Opinions: Do you still write letters?

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Indy Lifestyle Online
KAJ WALLIN, assistant to Santa Claus, Finland: There are 40 elves in the head mail office in Lapland to help Santa with his letters. We answer all letters that come to Finland. It's a very sensitive moral thing - if children have faith, Santa must write back. In our best year we had 700,000 letters.

WILLIAM DONALDSON, aka Henry Root: Root isn't based on me: I'm a very bad letter writer. The idiocies you put in letters in your twenties are hair-raising - re-reading them causes sweating embarrassment. The last correspondence I had was with a schoolgirl aged 14 who started writing to Henry Root from her convent school. I was so frightened of her I took trouble over the replies. This was around 1980.

MICHAEL FRAYN, author: I write quite a lot of letters - I find it easier to express myself in writing. The fax has made writing letters more attractive: it has the speed and efficiency of the 19th century postal system.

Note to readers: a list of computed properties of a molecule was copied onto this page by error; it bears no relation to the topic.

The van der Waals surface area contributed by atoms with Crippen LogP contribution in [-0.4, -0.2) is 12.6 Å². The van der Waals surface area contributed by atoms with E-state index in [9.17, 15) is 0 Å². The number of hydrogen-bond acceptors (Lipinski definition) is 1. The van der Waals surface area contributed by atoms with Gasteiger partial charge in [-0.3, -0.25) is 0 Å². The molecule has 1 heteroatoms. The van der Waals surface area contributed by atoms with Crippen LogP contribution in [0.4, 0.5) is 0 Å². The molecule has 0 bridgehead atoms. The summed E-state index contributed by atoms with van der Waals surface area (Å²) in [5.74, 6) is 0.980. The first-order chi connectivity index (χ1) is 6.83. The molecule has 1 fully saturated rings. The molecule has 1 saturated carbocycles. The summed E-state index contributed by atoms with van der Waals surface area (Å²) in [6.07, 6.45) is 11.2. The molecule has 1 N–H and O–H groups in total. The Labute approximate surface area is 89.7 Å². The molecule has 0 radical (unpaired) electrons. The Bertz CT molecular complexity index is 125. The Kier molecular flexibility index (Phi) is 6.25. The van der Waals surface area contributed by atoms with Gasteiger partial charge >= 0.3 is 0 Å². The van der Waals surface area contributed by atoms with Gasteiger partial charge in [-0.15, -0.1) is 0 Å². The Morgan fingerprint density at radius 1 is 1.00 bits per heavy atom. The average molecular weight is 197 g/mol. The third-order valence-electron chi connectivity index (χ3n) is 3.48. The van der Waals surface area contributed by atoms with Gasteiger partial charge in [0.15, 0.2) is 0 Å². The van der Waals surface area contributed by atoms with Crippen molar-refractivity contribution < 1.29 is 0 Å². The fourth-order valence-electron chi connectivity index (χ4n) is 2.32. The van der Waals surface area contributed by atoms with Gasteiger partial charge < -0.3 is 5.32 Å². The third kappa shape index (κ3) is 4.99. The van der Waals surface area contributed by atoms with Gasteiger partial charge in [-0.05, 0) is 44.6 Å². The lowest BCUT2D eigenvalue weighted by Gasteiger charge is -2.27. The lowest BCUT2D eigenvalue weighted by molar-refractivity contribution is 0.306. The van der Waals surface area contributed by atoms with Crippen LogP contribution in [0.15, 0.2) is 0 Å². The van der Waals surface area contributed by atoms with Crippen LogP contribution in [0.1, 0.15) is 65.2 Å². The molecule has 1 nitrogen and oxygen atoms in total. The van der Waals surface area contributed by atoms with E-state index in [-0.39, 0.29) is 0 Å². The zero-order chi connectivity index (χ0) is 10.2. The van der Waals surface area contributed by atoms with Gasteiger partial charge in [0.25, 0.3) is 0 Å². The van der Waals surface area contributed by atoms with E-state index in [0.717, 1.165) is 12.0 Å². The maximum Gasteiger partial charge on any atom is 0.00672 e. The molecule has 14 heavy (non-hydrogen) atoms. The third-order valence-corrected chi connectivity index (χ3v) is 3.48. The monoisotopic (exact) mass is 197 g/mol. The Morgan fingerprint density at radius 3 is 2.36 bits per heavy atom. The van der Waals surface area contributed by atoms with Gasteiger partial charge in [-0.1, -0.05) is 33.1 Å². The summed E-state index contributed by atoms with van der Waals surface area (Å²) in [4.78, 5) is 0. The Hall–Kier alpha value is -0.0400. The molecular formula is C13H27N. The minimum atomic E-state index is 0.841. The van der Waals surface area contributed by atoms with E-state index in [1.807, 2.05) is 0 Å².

BEVERLEY CUDDY, editor, Dogs Today magazine: Letter writing is alive and kicking - we get an enormous postbag, about 40 per cent of it from dogs.

KEITH FLETT, BT manager and newspaper correspondent: I suppose I must write about 30 letters a week, although I haven't counted. Some people can't understand how I can find the time, but the fact is that each one only takes me about five minutes or so. I write love letters too if I've got time - well, I suppose they're kind of personal-political discussions really. But now that my girlfriend has moved to a flat about 10 minutes from where I live there's no point really.

MARK RANKIN, soldier: Yes I do. I wrote a lot in the Falklands because there was a lot of time to fill, and there weren't any phones. Receiving letters affects a soldier's morale enormously.

BROTHER ROGER, monk: Well, at the moment I'm surrounded by about 3,000 Christmas cards, but I don't suppose that counts. Oh dear, I really don't know how many letters I write a week: I suppose it must be about half a dozen. Yes of course I use the phone: contrary to popular belief monks are citizens in the latter part of the 20th century.

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